British road racing under legal threat

Reuters - Thu, 01 Apr 17:31:00 2010

In the week when it was confirmed that a British team would contest the Tour de France for the first time in nine years, British Cycling has been forced to launch a campaign to save road racing in the country.

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Under increasing pressure from over-zealous policing and petty officialdom, the traditional road race is struggling with several high-profile events cancelled in recent seasons.

In a bid to turn things round BC have launched their "Keep Racing On The Roads" campaign to ensure that there will be a next generation to follow in the tyre tracks of the likes of Bradley Wiggins and Mark Cavendish.

"One of the reasons that track cycling has got its own momentum is that you've got all those heroes, those medallists who young people look up to," said BC's policy and legal affairs director Martin Gibbs.

"That's starting to happen on the road now with people like Wiggins and Cavendish and young people will want to emulate that. But it's now harder to find a road race to do than it was 20 years ago so there is this absence of opportunities that we absolutely have to address.

"It's getting harder and harder to put on races and we are losing them."

While mass road races are part and parcel of life in much of continental Europe, they are still seen as something of an obstruction to traffic in Britain, with rules and regulations controlling them subject to the whim of local police forces.

BC has launched a three-pronged campaign to reverse the decline. They want tighter controls on money charged for policing the event, they want race marshals to be given legal powers to halt traffic and they want a change to the laws governing "racing on the highway" -- described by Gibbs as "a horrible piece of 1960s secondary legislation."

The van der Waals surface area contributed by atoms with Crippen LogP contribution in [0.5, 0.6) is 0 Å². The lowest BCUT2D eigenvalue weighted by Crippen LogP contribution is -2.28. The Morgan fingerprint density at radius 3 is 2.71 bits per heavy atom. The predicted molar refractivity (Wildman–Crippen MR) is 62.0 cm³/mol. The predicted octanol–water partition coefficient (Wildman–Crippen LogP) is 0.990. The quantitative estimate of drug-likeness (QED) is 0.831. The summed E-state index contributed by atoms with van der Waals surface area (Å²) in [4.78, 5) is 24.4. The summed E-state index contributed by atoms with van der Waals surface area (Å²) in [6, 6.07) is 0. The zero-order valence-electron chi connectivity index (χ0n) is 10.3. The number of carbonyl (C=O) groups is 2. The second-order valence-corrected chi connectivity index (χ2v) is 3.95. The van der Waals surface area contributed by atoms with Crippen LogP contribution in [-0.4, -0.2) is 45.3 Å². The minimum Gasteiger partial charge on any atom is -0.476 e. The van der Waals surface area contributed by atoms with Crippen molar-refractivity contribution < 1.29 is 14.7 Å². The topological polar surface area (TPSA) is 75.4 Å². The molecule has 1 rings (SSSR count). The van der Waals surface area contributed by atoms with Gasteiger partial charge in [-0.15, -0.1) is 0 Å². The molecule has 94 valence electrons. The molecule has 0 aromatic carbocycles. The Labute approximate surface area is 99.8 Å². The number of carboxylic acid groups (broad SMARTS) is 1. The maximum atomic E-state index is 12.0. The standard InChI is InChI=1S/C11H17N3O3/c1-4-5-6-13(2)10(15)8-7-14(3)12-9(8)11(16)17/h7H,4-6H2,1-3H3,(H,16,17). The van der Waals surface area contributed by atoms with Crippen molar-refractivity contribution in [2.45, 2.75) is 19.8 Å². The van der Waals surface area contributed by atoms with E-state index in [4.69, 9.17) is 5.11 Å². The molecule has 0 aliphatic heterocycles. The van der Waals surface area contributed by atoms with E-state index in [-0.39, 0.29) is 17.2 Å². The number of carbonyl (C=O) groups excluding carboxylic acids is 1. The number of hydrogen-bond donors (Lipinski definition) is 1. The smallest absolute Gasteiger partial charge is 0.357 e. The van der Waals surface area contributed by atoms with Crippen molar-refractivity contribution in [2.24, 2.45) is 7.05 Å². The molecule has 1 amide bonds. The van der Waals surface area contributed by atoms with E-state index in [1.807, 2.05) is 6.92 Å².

"It allows police to add any further conditions they like," he said. "We don't want any problems with safety, obviously, but that legislation means that if police are hostile they can effectively "condition" the races off the roads.

"We've been working on this for a long time and with the election coming up we thought it was the right time to press on with it. We are aware that there are many bodies all trying to get their various interests heard so getting that changed will be hardest.

"But the Department for Culture, Media and Sport have been helpful and we are working with the Department of Transport, so we are hopeful."

With Conservative Party leader David Cameron and Mayor of London Boris Johnson both high-profile cyclists, a change of government could accelerate progress but BC is banking on the increased exposure, whatever the result of the general election, helping their case.

"We've got a real opportunity with Team Sky and the Olympics coming up," Gibbs said. "It's a performance issue and a grass roots sports issue and of course it's free. We're not asking for people to give us a load of money, just a bit of help."

The campaign will be helped by Team Sky's appearance in this year's Tour de France, the first British assault on the race since Linda McCartney's team collapsed in chaos in 2001.

Wiggins, who matched Robert Millar's best-ever finish by a Briton with his fourth-place last year, leads a squad packed with talent and backed to the hilt with finance and personnel.

Team Principal Dave Brailsford, the mastermind behind Britain's astonishing cycling success at the Beijing Olympics, has said from the start that unlike his medal-targeted track programme, Team Sky has a much broader remit.

"We want to make heroes, persuade a generation to pull on Team Sky colours and simply inspire people to ride," he said.

Wiggins, who like most of his team mates learned his trade in the very races that are now under threat in the UK, has a similar outlook.

"Team Sky has huge ambitions," he said. "Not just for the team but for cycling and inspiring the public to get out and ride."


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